4 Quick Clinical Shortcuts
In last weeks post, I wrote an article about being a PT in a busy clinic. A portion of the post discussed simplifying one's treatment session by being efficient in the clinic. I briefly mentioned a few shortcuts I take during my examination to minimize my objective testing.
Disclaimer: I understand people may not agree 100% with every point. They should be used as a guideline. In addition to the shortcuts, I use clinical reasoning and individual patient presentation to guide my plan of care. In the end I care most about decreasing pain and improving movement quality.
1. Heel Walk and Toe Walk vs. full dermatome and myotome screening. I do not perform a full neurological screening on all low back pain patients. If a patient presents with low back pain without radicular symptoms, I will quickly assess myotome strength by watching them heel walk and toe walk. This assessment shows L4 and S1 strength while assessing general balance. I generally perform this screening immediately after watching their gait pattern. If they have any difficulty performing the movements, I break out a full neuro screen.
2. Squat/SL squat vs. gluteus medius testing. While the MMT for gluteus medius strength is preferred, when I am busy, I quickly look at overall function first. If the patient's lower extremity moves into adduction and internal rotation during the squat, I know the strength or motor control of the glut med is not adequate. This assessment provides me with the rationale to prescribe glut strengthening exercises.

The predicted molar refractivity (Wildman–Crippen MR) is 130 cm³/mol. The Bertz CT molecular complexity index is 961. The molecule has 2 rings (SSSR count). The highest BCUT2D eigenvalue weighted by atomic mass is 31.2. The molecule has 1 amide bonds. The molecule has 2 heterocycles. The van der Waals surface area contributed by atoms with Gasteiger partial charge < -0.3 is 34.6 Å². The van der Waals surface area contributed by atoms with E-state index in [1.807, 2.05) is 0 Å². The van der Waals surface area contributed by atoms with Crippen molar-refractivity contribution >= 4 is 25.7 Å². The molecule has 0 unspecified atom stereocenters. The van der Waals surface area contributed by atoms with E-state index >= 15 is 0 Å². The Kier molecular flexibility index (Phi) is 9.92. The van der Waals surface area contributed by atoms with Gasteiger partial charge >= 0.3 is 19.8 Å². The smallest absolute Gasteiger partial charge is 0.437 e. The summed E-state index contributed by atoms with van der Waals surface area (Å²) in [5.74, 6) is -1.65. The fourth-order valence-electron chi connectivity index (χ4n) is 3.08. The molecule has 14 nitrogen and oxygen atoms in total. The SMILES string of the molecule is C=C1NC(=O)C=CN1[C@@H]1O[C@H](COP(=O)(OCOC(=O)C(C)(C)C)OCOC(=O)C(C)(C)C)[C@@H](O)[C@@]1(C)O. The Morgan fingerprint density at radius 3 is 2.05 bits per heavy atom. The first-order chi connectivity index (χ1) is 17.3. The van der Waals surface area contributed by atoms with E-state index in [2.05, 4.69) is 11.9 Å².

3. CT junction hump vs. CT segmental mobility assessment. If a patient presents with a dowagers hump, I immediately know they have mobility deficits in the CTJ and upper thoracic spine. The CTJ is extremely important for normal shoulder, cervical, and thoracic mechanics. If this postural hump is present, I know CTJ will be a top region of focus.
4. Thoracic kyphosis vs. testing low trapezius strength. Thoracic kyphosis and shoulder dysfunction go hand-in-hand. When someone has increased thoracic kyphosis, the mid scapular muscles are placed in a lengthened position. In general, lengthened muscles are also inhibited. I can immediately infer that someone with increased thoracic kyphosis needs lower trapezius and middle trapezius strengthening. Always strengthen the lengthened muscle before stretching the shortened structure!
I discuss these concepts and more in my 2017 ebook, The Guide to Efficient Physical Therapy Examination!
1/25/2016 11:04:01 am
I like this post, I would love to see part 2; good stuff!
1/27/2016 07:48:15 am
As a physical therapy student, the more clinical pearls that I can learn during the initial evaluation which would help save treatment time the same day the better!
1/27/2016 08:24:10 am
Thank you for creating this post Jim! As a PT student as well, I would also agree with Chad and Brady.
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